circulation in his leg.
approximately February 2013, Plaintiff was transferred to the
Federal Medical Center in Lexington, Kentucky (Doc. 1, p. 4).
He told doctors there about the numbness in his foot, as well
as swelling, itching, and problems from standing for long
periods of time. Dr. Carey did not check further into these
problems, but gave Plaintiff a pass for soft shoes and no
prolonged standing. Plaintiff continued to request medical
attention from other practitioners while his leg pain spread
from his foot to his calf and quadriceps. He became unable to
walk more than a few minutes without severe pain. Plaintiff
alerted DPT Brenner that he had been warned by his original
surgeon to report the symptoms he was having, as they could
indicate blood clots. However, DPT Brenner dismissed
weeks went by, during which P.A. Kirby and Dr. Tavakoli
examined Plaintiff for blood clots, but took no action. DPT
Brenner saw Plaintiff again, whereupon he notified other
staff that Plaintiff had a vascular problem. However, DPT
Brenner deferred action on the matter until he returned from
was eventually referred to the UK Hospital, and was told that
he had a problem with the artery that had been replaced in
his right leg (Doc. 1, p. 7). A scan on September 23, 2013,
confirmed that Plaintiff had a blood clot in his knee.
September 24, 2013, Plaintiff underwent surgery on his leg at
the UK Hospital (Doc. 1, p. 3). When he awoke from the
surgery, he told doctors that he had severe pain in his left
hand, where an arterial line had been put in (Doc. 1, p. 8).
Plaintiff's left arm and hand swelled to three times its
normal size. He made several attempts to alert medical staff
to the severity of his pain, but doctors responded that it
was normal, and failed to examine him. When the doctors did
not respond to the nurses' calls for attention, two
nurses removed the line from his arm in order to save the
limb. Plaintiff was returned to surgery, where staff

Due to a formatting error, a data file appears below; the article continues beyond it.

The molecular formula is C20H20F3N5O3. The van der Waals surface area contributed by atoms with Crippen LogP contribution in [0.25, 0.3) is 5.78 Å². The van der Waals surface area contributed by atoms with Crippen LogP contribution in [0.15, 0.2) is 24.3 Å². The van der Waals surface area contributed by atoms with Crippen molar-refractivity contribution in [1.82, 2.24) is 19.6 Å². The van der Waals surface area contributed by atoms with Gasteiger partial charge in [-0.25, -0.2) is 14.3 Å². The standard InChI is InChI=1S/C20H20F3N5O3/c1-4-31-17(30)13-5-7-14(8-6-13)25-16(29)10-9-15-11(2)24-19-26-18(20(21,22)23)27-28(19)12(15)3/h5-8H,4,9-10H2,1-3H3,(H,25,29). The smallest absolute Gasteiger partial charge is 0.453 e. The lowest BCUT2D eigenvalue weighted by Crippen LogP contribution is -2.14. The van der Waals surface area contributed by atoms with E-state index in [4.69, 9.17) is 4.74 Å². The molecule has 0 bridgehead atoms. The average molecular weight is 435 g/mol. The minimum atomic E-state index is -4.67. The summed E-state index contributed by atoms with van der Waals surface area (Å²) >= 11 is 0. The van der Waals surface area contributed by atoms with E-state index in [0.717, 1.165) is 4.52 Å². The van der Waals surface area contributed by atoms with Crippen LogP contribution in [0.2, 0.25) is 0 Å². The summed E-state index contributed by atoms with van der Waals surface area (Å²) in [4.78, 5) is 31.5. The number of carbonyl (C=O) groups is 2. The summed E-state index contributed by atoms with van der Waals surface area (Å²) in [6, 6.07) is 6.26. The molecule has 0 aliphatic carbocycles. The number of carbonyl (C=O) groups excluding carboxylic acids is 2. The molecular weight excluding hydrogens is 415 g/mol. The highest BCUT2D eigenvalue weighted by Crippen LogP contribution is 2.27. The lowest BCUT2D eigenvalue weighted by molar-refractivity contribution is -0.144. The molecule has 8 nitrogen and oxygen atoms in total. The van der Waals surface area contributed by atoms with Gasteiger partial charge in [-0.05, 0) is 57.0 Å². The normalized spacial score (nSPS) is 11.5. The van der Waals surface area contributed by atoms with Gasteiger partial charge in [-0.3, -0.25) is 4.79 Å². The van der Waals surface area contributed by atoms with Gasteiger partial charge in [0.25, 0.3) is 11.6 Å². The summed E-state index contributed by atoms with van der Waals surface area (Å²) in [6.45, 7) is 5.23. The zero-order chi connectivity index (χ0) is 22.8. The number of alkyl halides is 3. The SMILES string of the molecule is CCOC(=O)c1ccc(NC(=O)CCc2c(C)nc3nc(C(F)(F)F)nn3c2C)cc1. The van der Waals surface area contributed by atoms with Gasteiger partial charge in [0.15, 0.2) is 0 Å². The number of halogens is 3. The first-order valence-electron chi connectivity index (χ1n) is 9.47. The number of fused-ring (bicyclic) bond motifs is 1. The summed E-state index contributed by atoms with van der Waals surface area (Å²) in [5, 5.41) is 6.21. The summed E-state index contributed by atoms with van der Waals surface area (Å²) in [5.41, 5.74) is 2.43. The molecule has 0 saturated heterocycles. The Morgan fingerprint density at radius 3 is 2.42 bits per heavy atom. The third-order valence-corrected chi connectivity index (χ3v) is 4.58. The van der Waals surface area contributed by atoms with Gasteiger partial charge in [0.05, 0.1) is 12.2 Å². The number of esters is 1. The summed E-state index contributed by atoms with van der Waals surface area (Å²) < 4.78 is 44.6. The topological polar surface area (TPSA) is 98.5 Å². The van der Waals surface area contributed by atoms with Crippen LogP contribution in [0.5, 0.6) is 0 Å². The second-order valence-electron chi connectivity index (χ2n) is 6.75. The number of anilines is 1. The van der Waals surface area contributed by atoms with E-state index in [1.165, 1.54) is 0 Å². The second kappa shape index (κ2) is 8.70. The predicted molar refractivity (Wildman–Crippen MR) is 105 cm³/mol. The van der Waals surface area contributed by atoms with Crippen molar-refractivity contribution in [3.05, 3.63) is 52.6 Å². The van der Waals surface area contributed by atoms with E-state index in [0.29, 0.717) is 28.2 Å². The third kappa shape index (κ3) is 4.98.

“cut a huge gash” in Plaintiff's arm to
reduce the swelling.
October 10 or 11, 2013, Plaintiff had another surgery to
place a skin graft on his left arm (Doc. 1, p. 9). At the
time he filed the complaint, Plaintiff stated he does not
have any feeling in the fingertips of his left hand, and
cannot fully straighten that arm. He also has scarring on his
left leg where the skin was removed for the graft (Doc. 1, p.
claims that he still has blood clots in his leg, despite the
surgery (Doc. 1, p. 12). On May 9, 2016, he saw a doctor at
the Heartland Regional Hospital in Marion. He was told that
the blood clot in his right knee is spreading or branching
seeks monetary damages for the negligence of the medical
staff at FCI-Memphis, FMC-Lexington, and the UK Hospital.
complaint, Plaintiff asserts that “It would be futile
to, exhaust administrative remedies, because this is a matter
for, the United States District Court to resolve” (Doc.
1, p. 2). He attaches 384 pages of exhibits to the complaint,
nearly all of which consist of medical records (Docs. 1-1,
1-2, 1-3, 1-4). Nowhere among the exhibits does Plaintiff
include a copy of any administrative grievance or tort claim
filed with the Bureau of Prisons.
Review Pursuant to 28 U.S.C. § 1915A
on the allegations of the complaint, the Court finds it
convenient to divide the pro se action into the following
counts. The parties and the Court will use these designations
in all future pleadings and orders, unless otherwise directed
by a judicial officer of this Court. The designation of these
counts does not constitute an opinion as to their merit. Any
other claim that is mentioned in the complaint but not
addressed in this Order should be considered dismissed
Count 1: Medical negligence and malpractice
claims against Defendant United States of America under the
Federal Tort Claims Act, for the actions of its employee(s)
at the FCI-Memphis, Tennessee, who delayed and/or failed to
render treatment of Plaintiff's foot and leg ...